THE saddest aspect of Derek McInnes' plaintive observation about the yawning gulf at the top of the SPFL Premiership was that he could have been describing any season in the last 15 years.

The Aberdeen manager did not disguise his dismay about the fact that despite his team's much-improved form this season - they are 12 points better off than at the same stage last time - they would still require a telescope to see the champions-elect.

Aberdeen are marginally the best of the rest in the league right now - Motherwell are one point behind them with a game in hand - but there is nothing to cause Celtic any lost sleep. Celtic's unbeaten procession towards their defence of the title has them an uncatchable 21 points ahead with only 14 games left.

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Celtic's points total is 14 higher than it was after the same number of league games last season. By this point in 2013 they had lost four league fixtures, compared to the current campaign which remains unblemished by defeat.

"When I see the gap in the table between ourselves, the rest of the league and Celtic that's not something I'm totally comfortable with," said McInnes. "It doesn't sit well with me because we want to be as close as we can to them." Still, Aberdeen's manager is shrewd enough to recognise the gulf is more likely to widen than narrow in the season's remaining weeks.

It was ever thus, at least since the SPL was formed in 1998 and reconstituted as the SPFL last year. In the SPL's first season the gap between the champions and the best non-Old Firm team, St Johnstone, was 20 points. By 2002 that had increased to a 45-point difference between Martin O'Neill's Celtic on 103 points and Livingston as leaders of the, ahem, chasing pack on 58.

Whenever Celtic or Rangers have won the league in the modern era the gap between them and the best non-Old Firm club has been huge. In consecutive seasons the difference in points has been 20, 36, 31, 45, 34, 30, 32, 17, 19, 29, 27, 24, 30, 31 and, last season, 23. The smallest gap was the 17-point difference between champions Celtic and Hearts when the Edinburgh club split the Old Firm in 2005-06. McInnes is not the only one who feels uncomfortable about the unalterable control of Scottish football by the big Glasgow clubs. But the current gulf of 21 points is actually smaller than the usual finishing gap, which since 1998 has averaged out at 28 points.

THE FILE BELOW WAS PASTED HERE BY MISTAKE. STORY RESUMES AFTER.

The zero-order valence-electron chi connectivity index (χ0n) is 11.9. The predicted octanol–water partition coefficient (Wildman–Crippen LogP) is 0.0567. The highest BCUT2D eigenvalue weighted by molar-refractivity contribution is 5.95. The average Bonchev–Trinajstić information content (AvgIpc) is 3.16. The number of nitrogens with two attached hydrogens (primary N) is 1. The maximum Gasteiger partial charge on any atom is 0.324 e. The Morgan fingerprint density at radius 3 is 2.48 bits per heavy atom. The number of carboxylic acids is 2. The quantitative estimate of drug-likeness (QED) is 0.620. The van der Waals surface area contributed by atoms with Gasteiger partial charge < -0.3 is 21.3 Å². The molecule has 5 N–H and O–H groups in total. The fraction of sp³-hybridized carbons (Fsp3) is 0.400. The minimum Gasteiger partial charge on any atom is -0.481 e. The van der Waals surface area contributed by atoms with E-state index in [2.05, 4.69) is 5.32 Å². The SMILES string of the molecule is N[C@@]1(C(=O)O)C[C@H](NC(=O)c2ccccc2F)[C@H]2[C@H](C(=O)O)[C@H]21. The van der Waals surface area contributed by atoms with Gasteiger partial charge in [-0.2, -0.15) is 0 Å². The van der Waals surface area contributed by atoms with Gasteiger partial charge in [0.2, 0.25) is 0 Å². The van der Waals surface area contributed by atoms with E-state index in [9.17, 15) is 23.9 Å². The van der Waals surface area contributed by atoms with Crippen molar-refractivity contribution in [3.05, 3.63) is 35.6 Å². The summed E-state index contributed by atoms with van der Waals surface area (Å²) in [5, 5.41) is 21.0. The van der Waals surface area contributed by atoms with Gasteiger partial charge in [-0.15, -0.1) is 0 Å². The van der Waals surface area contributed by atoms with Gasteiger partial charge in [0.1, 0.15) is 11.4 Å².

Scottish football has never had a league race beyond a Celtic-Rangers head-to-head during the SPL/SPFL era, and there is no evidence that it will in the foreseeable future. The "rest" are always so far off the pace it would be a breach of the Trade Descriptions Act to refer to them as a chasing group. What they are actually pursuing this season is not Celtic but the second and third positions in the league which bring the rewards of places in the 2014-15 Europa League qualifying rounds.

Aberdeen are narrowly ahead of Motherwell in the table and in the coming weeks they may be acquainted with exactly the sort of issues which befell Fir Park last summer. Finishing high up the league attracts praise but it also draws attention from predators.

Motherwell finished second last season in the first top flight without Rangers, and financial restrictions meant their admirable squad was then scythed down. Michael Higdon, Nicky Law, Darren Randolph and Henrik Ojamaa all left, making it all the more commendable that manager Stuart McCall has them so firmly in contention to finish second again this season. Hearts and Dundee United have also found themselves vulnerable to being cherry-picked after finishing closest to the Old Firm.

The work of McInnes in building a team to challenge this season has been excellent and he knows the game well enough to recognise that players can go as well as come. Peter Pawlett always had exceptional pace and this season he has added strength and goals. That is a seductive array of attributes in a 23-year-old midfielder.

Ryan Jack, Mark Reynolds, Jonny Hayes and Niall McGinn could all attract English clubs with the resources to pay far higher wages. Russell Anderson and Barry Robson are both 35, and who knows if this season will be the last in which they both make enormous contributions?

McInnes himself will attract attention if he delivers the League Cup, and even more so if the Scottish Cup also comes back to Aberdeen. After 18-and-a-half years, the man who brings a trophy to Pittodrie is going to make the news.

All of this is relevant to the point made by McInnes about being scunnered by a 21-point deficit to Celtic and his determination to do something about it next season. Supporters, and clubs themselves, like to think of having momentum, constantly building and improving. But that has been desperately difficult for SPFL clubs when they can become prey to so many clubs.

It was not intended as a loaded remark when Neil Lennon said "I'm a big fan of Pawlett, he's had a very good season" but, even so, it was a reminder that Celtic, too, have the financial power to cherry-pick from the rest of the league if they wish.

Only a few hours after Lennon's words last week, Celtic reported they were debt-free with £5.7m in the bank. There were various ways to interpret that, and one of them was the near certainty that they will be champions again next season by 21 points or more.